Friday, July 24, 2009

Chilled Eggplant

Let's forget about elections for a while and focus on what's really important. Ritsuko makes chilled eggplant as a side dish now and again, and it's one of my favourites. The cool, salty dish is especially welcome in summer, and it's really easy to make.


Here's the ingredients: One eggplant, some dashi (light Japanese-style soup stock), soy sauce, sugar and mirin (cooking sake).


Cut away the stalk and slice the eggplant lengthwise. Make shallow crosswise cuts in the skin side of each half, about a centimeter apart. Be careful not to cut too deep.


Fry up the eggplant quickly on both sides. You don't want to cook it, but just brown the surface a bit. It adds to the flavour and it makes the eggplant hold together better.


Prepare the dashi and boil it up. You'll want around 20cl or so. Put the eggplants cut side down in a small pot just big enough to hold them. Pour over the hot dashi. Not too much; you want the top half of the eggplant uncovered. Then add about 1 teaspoon sugar, and 1 tablespoon each of mirin and soy sauce. You want the stock to be flavourful but not thick. Bring it up to a slow boil.


Simmer the eggplants for about five-ten minutes or so. Turn them over a couple of times - be careful; they're soft - so both sides get to simmer and soak in the liquid. They're done when they're really soft and the stock has reduced a bit. Turn off the heat and let them cool down under a lid.


Carefully move the eggplants into a dish and pour over a bit of the stock. Put the dish in the refrigerator and let chill for a couple of hours. You eat them as-is, straight from the fridge so they're still cool. And they're delicious!


  1. I had an eggplant, but didn't know what to do with it, so I tried your recipe. The Swedish stock wasn't good enough though, but it turned out OK anyway. I'll try and bring home some stock from Asian food stores, but sometimes they only have Maggi or Knorr...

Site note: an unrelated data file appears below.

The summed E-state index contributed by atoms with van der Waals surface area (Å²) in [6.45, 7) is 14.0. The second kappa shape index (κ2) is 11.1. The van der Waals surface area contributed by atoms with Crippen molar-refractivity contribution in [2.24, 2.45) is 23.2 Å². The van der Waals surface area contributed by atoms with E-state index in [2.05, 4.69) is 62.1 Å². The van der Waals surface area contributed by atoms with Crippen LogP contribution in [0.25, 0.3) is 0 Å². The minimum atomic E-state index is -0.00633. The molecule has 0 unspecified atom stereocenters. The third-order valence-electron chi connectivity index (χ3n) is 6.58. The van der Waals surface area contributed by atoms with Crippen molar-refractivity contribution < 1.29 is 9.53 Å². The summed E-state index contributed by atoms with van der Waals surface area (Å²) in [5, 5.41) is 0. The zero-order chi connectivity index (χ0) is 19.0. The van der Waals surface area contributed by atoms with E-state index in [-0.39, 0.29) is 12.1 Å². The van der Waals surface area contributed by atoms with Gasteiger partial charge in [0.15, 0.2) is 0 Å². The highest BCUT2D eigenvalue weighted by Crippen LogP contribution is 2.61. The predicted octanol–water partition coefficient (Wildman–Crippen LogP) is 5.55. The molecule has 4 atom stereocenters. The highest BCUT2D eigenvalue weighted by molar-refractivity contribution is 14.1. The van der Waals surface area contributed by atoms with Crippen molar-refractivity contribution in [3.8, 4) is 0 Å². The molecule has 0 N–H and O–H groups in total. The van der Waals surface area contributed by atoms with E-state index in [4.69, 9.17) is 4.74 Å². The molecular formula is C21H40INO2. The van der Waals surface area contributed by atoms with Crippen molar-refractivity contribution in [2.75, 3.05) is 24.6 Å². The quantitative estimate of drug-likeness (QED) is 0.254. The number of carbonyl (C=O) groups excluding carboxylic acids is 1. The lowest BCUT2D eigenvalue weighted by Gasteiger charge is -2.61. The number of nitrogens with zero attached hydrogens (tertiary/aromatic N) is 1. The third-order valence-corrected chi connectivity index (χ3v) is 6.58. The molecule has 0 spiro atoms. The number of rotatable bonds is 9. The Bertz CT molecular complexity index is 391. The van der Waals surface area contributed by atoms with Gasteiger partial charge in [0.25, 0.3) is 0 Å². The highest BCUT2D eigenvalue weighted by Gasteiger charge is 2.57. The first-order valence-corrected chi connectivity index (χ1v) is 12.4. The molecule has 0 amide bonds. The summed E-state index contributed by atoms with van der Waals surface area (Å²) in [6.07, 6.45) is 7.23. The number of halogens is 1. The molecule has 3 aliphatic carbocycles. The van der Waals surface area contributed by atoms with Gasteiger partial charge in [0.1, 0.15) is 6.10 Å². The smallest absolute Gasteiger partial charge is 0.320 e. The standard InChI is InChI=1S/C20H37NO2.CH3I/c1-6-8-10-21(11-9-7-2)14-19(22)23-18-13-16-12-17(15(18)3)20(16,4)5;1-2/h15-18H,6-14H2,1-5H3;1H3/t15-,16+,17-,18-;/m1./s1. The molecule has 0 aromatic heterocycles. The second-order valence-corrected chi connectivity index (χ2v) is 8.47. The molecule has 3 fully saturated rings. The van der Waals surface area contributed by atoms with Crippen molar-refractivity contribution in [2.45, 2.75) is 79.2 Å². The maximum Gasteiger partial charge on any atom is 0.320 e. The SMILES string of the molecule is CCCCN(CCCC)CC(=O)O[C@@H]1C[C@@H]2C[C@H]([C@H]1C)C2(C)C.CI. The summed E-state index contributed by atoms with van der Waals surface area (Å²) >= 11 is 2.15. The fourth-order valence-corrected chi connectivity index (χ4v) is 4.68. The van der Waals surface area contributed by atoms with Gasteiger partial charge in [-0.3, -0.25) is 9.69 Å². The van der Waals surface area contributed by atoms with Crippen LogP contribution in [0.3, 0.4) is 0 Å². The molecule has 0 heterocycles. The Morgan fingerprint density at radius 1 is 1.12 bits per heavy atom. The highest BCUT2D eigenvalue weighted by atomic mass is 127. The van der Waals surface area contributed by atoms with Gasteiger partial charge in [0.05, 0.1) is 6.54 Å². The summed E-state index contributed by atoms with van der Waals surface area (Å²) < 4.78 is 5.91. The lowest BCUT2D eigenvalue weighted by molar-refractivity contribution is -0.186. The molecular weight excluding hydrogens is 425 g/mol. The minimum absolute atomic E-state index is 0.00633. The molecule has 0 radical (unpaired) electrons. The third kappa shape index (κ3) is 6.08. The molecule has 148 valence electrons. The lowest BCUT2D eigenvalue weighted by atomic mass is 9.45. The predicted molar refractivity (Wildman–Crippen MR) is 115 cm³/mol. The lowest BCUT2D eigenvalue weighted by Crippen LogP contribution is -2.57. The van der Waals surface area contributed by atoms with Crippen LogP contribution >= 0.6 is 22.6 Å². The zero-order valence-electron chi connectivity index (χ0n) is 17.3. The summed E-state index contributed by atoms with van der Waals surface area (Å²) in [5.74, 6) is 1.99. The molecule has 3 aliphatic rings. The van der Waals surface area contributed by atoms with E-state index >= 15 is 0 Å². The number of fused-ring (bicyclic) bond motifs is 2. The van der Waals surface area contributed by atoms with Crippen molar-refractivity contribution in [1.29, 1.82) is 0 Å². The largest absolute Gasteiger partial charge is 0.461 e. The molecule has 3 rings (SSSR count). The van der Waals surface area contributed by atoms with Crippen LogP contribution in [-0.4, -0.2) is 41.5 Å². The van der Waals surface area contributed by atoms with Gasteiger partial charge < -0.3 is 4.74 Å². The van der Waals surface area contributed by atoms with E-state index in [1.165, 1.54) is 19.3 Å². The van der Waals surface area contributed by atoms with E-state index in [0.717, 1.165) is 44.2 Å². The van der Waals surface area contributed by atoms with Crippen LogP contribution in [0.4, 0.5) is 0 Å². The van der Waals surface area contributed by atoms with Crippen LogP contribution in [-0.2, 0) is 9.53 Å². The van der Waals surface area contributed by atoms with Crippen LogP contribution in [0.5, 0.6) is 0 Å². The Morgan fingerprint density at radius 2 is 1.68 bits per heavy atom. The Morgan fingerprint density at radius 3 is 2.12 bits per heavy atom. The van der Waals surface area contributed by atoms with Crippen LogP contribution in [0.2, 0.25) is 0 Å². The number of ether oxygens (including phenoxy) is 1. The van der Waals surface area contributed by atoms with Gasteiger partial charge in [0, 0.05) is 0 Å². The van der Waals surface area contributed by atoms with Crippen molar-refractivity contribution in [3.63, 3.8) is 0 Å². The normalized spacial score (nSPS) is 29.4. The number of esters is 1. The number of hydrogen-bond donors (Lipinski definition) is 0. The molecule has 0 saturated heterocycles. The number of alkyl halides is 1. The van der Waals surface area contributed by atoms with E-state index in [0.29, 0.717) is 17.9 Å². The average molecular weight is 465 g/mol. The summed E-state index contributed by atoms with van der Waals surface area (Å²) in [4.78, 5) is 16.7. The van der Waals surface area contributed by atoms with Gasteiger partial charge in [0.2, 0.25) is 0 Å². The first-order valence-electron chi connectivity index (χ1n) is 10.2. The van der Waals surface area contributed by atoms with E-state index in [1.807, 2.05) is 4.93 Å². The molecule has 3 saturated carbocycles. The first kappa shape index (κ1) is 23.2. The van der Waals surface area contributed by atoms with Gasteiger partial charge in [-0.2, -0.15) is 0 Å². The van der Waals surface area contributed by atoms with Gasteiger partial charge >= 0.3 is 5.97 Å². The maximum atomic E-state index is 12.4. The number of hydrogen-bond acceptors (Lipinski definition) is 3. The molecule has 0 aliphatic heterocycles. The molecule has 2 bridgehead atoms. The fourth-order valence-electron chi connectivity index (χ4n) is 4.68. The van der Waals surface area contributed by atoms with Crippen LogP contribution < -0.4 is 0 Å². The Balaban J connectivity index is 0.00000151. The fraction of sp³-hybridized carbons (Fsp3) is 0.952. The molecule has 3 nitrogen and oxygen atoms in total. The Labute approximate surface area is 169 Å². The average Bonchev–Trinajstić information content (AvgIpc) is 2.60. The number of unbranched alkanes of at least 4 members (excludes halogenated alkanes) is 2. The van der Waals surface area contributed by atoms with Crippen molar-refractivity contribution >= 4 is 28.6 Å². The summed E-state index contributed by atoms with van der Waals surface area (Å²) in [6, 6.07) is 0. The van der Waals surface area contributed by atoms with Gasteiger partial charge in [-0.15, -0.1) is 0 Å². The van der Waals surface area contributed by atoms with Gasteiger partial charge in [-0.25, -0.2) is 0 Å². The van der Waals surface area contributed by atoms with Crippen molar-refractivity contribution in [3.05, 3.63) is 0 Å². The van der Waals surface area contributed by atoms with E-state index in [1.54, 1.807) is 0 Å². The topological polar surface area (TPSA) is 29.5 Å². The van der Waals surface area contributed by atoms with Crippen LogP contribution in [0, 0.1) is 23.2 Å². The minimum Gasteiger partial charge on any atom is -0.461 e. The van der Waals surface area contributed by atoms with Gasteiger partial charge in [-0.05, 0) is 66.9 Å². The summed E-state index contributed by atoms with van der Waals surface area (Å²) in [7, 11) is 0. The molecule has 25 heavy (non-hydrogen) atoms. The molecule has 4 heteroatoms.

Thanks for the inspiration.

  2. No, as you noticed, typical stock or broth doesn't really work as a substitute for dashi. It's much too heavy and salty. Dashi is much lighter in color and taste and usually contains no salt at all; you get the saltiness from the soy sauce.

    Last time I looked for instant dashi in Sweden (this was admittedly a few years ago before the sushi boom) it was hideously expensive. Dashi often comes in a box full of portion packets of powder. In the stores I looked for it, they sold individual packets for about the same price a whole boxful goes for here.

    One easy way to make dashi (not the most common type, though) is to buy some dried mushrooms, then soak one or two in hot water for half an hour or so. The resulting light brown liquid works ok as dashi; it's also a good alternative if you're vegetarian.

  3. I've tried your recipe now! It turned out great, thanks for the inspiration.

    We sampled some of it just as it was (nice), and I made a pasta dish with the eggplant and some roasted peppers and tomatoes. Now I'm looking for some new ideas to be a bit more brave... You mentioned that you sometimes serve the eggplant as a side, what other dishes do you team it up with?


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